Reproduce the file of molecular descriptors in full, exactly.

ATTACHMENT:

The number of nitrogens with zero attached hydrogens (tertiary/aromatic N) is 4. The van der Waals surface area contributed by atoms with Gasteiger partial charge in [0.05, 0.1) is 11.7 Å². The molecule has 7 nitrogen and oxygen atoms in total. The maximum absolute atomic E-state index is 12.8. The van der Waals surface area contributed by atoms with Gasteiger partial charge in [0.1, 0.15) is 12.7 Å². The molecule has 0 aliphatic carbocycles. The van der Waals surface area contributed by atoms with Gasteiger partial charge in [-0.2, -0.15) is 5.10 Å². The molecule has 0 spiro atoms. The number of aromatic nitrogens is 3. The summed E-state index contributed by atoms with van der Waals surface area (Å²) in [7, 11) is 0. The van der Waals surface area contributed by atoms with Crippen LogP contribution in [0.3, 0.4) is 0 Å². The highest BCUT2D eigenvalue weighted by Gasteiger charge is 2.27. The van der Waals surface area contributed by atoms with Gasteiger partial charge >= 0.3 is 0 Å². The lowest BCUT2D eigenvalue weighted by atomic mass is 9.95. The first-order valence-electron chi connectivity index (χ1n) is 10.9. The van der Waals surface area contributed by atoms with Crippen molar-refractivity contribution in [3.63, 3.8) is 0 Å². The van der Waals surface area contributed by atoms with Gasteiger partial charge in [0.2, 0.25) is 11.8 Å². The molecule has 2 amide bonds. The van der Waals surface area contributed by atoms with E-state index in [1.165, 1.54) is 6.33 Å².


The number of nitrogens with zero attached hydrogens (tertiary/aromatic N) is 4. The van der Waals surface area contributed by atoms with Gasteiger partial charge in [0.05, 0.1) is 11.7 Å². The molecule has 7 nitrogen and oxygen atoms in total. The maximum absolute atomic E-state index is 12.8. The van der Waals surface area contributed by atoms with Gasteiger partial charge in [0.1, 0.15) is 12.7 Å². The molecule has 0 aliphatic carbocycles. The van der Waals surface area contributed by atoms with Gasteiger partial charge in [-0.2, -0.15) is 5.10 Å². The molecule has 0 spiro atoms. The number of aromatic nitrogens is 3. The summed E-state index contributed by atoms with van der Waals surface area (Å²) in [7, 11) is 0. The van der Waals surface area contributed by atoms with Crippen LogP contribution in [0.3, 0.4) is 0 Å². The highest BCUT2D eigenvalue weighted by Gasteiger charge is 2.27. The van der Waals surface area contributed by atoms with Gasteiger partial charge >= 0.3 is 0 Å². The lowest BCUT2D eigenvalue weighted by atomic mass is 9.95. The first-order valence-electron chi connectivity index (χ1n) is 10.9. The van der Waals surface area contributed by atoms with Crippen molar-refractivity contribution in [3.63, 3.8) is 0 Å². The van der Waals surface area contributed by atoms with Gasteiger partial charge in [0.2, 0.25) is 11.8 Å². The molecule has 2 amide bonds. The van der Waals surface area contributed by atoms with E-state index in [1.165, 1.54) is 6.33 Å².